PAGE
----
In May 2020, the government signed a new regulation that increases the type of land that can be taken by the government for development projects. Mongabay reports that under the new regulation land that can be taken over by the state includes forests, villages, and land bequeathed for religious and charitable use.
So far, the Green Climate Fund has handed out almost US$230 million for REDD. Payments have gone to Brazil, Ecuador, Chile, and Paraguay. Climate Home News points out that in each country, Global Forest Watch data shows that deforestation has risen following the period claimed for reduced deforestation payments.
“GCF is dishing out money for a concept that is not working,” Jutta Kill of World Rainforest Movement told Climate Home News. “Funding that should be available for countries to deal with the changes that climate chaos demands is wasted for paying for emissions reductions that exist on paper only.”
Norway: “The FP130 Proposal has some characteristics that in our view affect environmental integrity of the result”
Here, for the record, is Norway’s contribution to the board meeting, from Hans Olav Ibrekk. He’s the Policy Director, Section for Energy and Climate at Norway’s Ministry of Foreign Affairs. Despite worrying about the “environmental integrity” Ibrekk did not oppose GCF funding the proposal. REDD-Monitor has submitted a request to the Green Climate Fund for the amount of double-counting as a result of private REDD projects in Indonesia:
“We welcome Indonesia’s efforts to reduce emissions from deforestation and forest degradation. Indonesia is a key country in this matter, both in terms of the magnitude of the emissions and the size of the remaining forest.
“We would like to underline Norway’s support for Indonesia’s effort through our bilateral partnership and to joint engagement in multi-lateral mechanisms.
“A key issue for us has always been to ensure environmental integrity and we recorded our concerns on this issue when the REDD+ Pilot Programme was approved. The FP130 Proposal has some characteristics that in our view affect environmental integrity of the result.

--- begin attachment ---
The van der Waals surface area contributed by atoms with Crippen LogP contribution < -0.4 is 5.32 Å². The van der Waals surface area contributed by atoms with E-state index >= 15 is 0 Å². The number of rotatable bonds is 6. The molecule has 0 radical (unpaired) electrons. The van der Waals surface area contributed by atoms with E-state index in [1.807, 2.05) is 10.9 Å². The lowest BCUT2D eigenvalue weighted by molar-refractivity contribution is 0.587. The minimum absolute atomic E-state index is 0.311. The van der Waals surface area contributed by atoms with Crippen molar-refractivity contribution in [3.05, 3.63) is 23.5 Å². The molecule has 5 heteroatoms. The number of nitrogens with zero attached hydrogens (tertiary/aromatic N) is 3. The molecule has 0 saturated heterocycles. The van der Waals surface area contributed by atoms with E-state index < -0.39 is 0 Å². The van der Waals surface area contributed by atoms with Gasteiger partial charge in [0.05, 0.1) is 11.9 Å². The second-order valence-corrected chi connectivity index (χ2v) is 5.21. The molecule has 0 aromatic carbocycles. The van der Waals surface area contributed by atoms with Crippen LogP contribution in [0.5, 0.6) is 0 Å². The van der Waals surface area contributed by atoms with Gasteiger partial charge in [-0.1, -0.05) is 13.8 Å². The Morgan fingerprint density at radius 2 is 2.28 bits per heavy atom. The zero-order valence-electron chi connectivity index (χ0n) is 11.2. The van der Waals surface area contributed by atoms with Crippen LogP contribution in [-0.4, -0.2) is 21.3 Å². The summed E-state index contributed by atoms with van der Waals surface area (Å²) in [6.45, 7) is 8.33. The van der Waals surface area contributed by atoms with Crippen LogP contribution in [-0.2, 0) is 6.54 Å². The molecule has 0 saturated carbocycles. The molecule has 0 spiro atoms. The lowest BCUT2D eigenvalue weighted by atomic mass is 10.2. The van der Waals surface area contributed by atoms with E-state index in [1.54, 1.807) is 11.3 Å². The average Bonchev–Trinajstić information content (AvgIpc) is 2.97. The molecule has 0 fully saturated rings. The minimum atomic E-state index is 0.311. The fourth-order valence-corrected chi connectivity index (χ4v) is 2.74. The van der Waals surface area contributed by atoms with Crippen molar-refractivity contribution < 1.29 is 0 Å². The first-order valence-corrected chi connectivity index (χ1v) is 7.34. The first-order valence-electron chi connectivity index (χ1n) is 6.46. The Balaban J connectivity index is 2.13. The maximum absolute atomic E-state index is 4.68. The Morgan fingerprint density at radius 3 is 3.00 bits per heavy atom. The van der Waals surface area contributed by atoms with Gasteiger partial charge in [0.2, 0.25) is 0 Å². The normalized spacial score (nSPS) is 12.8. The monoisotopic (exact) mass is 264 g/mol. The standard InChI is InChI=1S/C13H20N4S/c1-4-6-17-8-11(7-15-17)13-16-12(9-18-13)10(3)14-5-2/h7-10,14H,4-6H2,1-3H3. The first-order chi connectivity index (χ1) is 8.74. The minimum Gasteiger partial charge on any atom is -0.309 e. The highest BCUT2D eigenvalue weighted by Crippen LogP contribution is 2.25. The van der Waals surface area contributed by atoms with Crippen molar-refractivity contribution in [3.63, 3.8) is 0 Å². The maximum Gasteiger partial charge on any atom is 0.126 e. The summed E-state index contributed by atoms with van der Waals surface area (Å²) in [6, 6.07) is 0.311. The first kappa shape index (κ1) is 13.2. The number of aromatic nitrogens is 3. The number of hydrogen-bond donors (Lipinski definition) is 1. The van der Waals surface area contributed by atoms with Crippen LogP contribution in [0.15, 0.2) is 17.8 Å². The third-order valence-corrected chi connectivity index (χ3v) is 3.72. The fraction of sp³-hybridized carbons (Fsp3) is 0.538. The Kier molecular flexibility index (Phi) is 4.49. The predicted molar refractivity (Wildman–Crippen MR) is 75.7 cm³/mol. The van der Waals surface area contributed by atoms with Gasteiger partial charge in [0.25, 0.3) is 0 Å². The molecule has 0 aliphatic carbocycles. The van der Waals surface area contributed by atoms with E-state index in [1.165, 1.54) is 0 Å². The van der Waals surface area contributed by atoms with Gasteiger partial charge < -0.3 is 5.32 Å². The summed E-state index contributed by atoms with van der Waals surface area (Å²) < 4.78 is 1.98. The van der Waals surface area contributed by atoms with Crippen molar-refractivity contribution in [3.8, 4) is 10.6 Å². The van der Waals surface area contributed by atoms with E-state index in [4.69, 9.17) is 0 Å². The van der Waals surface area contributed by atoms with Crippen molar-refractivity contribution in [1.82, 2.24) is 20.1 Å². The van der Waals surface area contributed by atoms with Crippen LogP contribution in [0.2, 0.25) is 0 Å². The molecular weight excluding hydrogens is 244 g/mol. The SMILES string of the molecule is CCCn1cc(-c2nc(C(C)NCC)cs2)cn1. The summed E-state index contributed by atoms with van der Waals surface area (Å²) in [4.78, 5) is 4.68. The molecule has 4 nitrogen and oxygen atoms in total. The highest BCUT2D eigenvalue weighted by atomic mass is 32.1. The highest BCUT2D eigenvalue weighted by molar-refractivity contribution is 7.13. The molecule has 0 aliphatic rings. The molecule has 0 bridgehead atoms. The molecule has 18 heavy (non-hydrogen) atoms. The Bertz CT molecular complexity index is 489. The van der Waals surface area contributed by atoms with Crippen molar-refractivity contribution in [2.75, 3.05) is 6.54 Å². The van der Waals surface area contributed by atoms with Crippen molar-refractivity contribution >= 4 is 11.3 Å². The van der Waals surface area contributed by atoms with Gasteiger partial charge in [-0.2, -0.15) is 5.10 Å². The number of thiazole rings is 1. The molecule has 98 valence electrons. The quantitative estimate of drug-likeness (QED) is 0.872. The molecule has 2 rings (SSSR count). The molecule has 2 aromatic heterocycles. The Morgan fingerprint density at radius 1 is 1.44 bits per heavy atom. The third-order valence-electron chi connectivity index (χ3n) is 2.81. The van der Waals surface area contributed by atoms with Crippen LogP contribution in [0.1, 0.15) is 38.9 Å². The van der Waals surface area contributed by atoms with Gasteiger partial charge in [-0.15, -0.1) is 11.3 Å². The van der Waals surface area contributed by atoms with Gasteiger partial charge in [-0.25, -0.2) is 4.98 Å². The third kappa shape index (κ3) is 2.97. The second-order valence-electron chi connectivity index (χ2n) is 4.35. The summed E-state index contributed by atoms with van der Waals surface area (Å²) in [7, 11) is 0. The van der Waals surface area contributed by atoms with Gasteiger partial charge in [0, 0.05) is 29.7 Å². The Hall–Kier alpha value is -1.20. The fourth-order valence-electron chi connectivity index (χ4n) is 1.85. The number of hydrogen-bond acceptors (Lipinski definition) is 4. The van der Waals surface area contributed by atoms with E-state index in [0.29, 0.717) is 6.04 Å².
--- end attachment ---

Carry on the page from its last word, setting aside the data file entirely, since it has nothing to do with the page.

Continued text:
“Let me briefly address some of this. The length of the reference period. We note that the scorecard permits this, but would highlight that the shorter reference period than 20 years would provide higher environmental integrity. In that regard we welcome the signals regarding the upcoming FREL submission and stress the benefits of Indonesia having a 10 year reference period both on the Indonesia-Norway bilateral partnership and the World Bank FCPF programme.
“Transparency regarding emission reductions. ERs also are issued on a project level by private standards. We believe that it would be approriate to take these into account, noting that including these results would not affect the result offered for payment to the GCF.
“In this regard we have a question, we would also like to know the amount of tons that are potentially double-counted as a result of private ERs. This should not affect available emission reductions offered to the GCF. This information has been provided to Norway upon request by the Secretariat but for reasons of transparency and environmental integrity we would welcome this information being provided to all colleagues by the accredited entity or the Secretariat.
“Colleagues, as has already been discussed, and many of you have already made interventions today to this effect that this proposal and other REDD+ proposals has also highlighted the need for further specificity and guidance that ought to be provided to potential future scorecard. Some examples of issues that we would like to see further guidance on would be accounting for carbon pools with live emissions, such as peat, annual accounting or using the legibility as an accounting period, seeking net reductions across the period, and then applying annual estimates or averages. Thank you.”